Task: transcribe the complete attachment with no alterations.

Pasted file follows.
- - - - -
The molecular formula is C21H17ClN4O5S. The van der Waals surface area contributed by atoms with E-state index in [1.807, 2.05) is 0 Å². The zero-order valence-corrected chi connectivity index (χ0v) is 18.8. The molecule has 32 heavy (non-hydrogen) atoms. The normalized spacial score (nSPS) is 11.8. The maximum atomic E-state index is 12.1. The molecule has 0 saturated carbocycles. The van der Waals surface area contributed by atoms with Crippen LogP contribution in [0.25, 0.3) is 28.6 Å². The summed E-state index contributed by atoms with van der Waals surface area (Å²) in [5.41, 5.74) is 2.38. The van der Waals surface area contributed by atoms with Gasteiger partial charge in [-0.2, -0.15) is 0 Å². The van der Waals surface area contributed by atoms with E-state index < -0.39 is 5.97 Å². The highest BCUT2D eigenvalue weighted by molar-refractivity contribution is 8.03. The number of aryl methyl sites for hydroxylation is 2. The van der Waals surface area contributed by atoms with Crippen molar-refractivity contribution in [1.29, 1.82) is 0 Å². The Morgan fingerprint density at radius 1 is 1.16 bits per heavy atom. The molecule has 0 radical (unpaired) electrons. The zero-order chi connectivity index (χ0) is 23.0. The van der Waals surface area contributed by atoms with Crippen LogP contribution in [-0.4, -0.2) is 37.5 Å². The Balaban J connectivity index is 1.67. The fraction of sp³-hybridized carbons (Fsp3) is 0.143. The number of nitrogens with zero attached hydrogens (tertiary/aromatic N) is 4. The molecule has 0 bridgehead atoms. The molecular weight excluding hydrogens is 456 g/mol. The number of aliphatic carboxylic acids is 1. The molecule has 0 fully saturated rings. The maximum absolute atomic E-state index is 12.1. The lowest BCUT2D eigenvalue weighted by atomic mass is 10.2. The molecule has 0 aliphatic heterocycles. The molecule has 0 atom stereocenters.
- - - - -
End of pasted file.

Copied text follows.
The molecular formula is C21H17ClN4O5S. The van der Waals surface area contributed by atoms with E-state index in [1.807, 2.05) is 0 Å². The zero-order valence-corrected chi connectivity index (χ0v) is 18.8. The molecule has 32 heavy (non-hydrogen) atoms. The normalized spacial score (nSPS) is 11.8. The maximum atomic E-state index is 12.1. The molecule has 0 saturated carbocycles. The van der Waals surface area contributed by atoms with Crippen LogP contribution in [0.25, 0.3) is 28.6 Å². The summed E-state index contributed by atoms with van der Waals surface area (Å²) in [5.41, 5.74) is 2.38. The van der Waals surface area contributed by atoms with Gasteiger partial charge in [-0.2, -0.15) is 0 Å². The van der Waals surface area contributed by atoms with E-state index < -0.39 is 5.97 Å². The highest BCUT2D eigenvalue weighted by molar-refractivity contribution is 8.03. The number of aryl methyl sites for hydroxylation is 2. The van der Waals surface area contributed by atoms with Crippen molar-refractivity contribution in [1.29, 1.82) is 0 Å². The Morgan fingerprint density at radius 1 is 1.16 bits per heavy atom. The molecule has 0 radical (unpaired) electrons. The zero-order chi connectivity index (χ0) is 23.0. The van der Waals surface area contributed by atoms with Crippen LogP contribution in [-0.4, -0.2) is 37.5 Å². The Balaban J connectivity index is 1.67. The fraction of sp³-hybridized carbons (Fsp3) is 0.143. The number of nitrogens with zero attached hydrogens (tertiary/aromatic N) is 4. The molecule has 0 bridgehead atoms. The molecular weight excluding hydrogens is 456 g/mol. The number of aliphatic carboxylic acids is 1. The molecule has 0 fully saturated rings. The maximum absolute atomic E-state index is 12.1. The lowest BCUT2D eigenvalue weighted by atomic mass is 10.2. The molecule has 0 aliphatic heterocycles. The molecule has 0 atom stereocenters.